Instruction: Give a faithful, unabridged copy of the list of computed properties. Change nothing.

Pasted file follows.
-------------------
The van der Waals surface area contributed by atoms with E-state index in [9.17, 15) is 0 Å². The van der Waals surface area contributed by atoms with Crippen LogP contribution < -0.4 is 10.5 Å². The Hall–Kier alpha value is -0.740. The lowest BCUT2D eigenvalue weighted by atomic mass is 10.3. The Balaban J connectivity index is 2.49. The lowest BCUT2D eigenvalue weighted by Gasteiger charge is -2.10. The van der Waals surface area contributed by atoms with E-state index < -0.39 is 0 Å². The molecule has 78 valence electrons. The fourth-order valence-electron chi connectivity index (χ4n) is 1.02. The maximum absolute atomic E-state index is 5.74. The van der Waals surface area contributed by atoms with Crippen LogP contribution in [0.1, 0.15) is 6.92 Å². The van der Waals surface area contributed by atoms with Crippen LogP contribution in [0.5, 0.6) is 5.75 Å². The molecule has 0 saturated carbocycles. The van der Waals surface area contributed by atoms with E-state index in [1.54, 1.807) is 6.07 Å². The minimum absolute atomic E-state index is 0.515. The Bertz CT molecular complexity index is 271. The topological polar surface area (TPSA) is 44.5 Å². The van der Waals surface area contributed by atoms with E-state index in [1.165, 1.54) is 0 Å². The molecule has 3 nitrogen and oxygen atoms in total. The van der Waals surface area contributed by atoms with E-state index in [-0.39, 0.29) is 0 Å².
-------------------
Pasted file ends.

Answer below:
The van der Waals surface area contributed by atoms with E-state index in [9.17, 15) is 0 Å². The van der Waals surface area contributed by atoms with Crippen LogP contribution < -0.4 is 10.5 Å². The Hall–Kier alpha value is -0.740. The lowest BCUT2D eigenvalue weighted by atomic mass is 10.3. The Balaban J connectivity index is 2.49. The lowest BCUT2D eigenvalue weighted by Gasteiger charge is -2.10. The van der Waals surface area contributed by atoms with E-state index < -0.39 is 0 Å². The molecule has 78 valence electrons. The fourth-order valence-electron chi connectivity index (χ4n) is 1.02. The maximum absolute atomic E-state index is 5.74. The van der Waals surface area contributed by atoms with Crippen LogP contribution in [0.1, 0.15) is 6.92 Å². The van der Waals surface area contributed by atoms with Crippen LogP contribution in [0.5, 0.6) is 5.75 Å². The molecule has 0 saturated carbocycles. The van der Waals surface area contributed by atoms with E-state index in [1.54, 1.807) is 6.07 Å². The minimum absolute atomic E-state index is 0.515. The Bertz CT molecular complexity index is 271. The topological polar surface area (TPSA) is 44.5 Å². The van der Waals surface area contributed by atoms with E-state index in [1.165, 1.54) is 0 Å². The molecule has 3 nitrogen and oxygen atoms in total. The van der Waals surface area contributed by atoms with E-state index in [-0.39, 0.29) is 0 Å².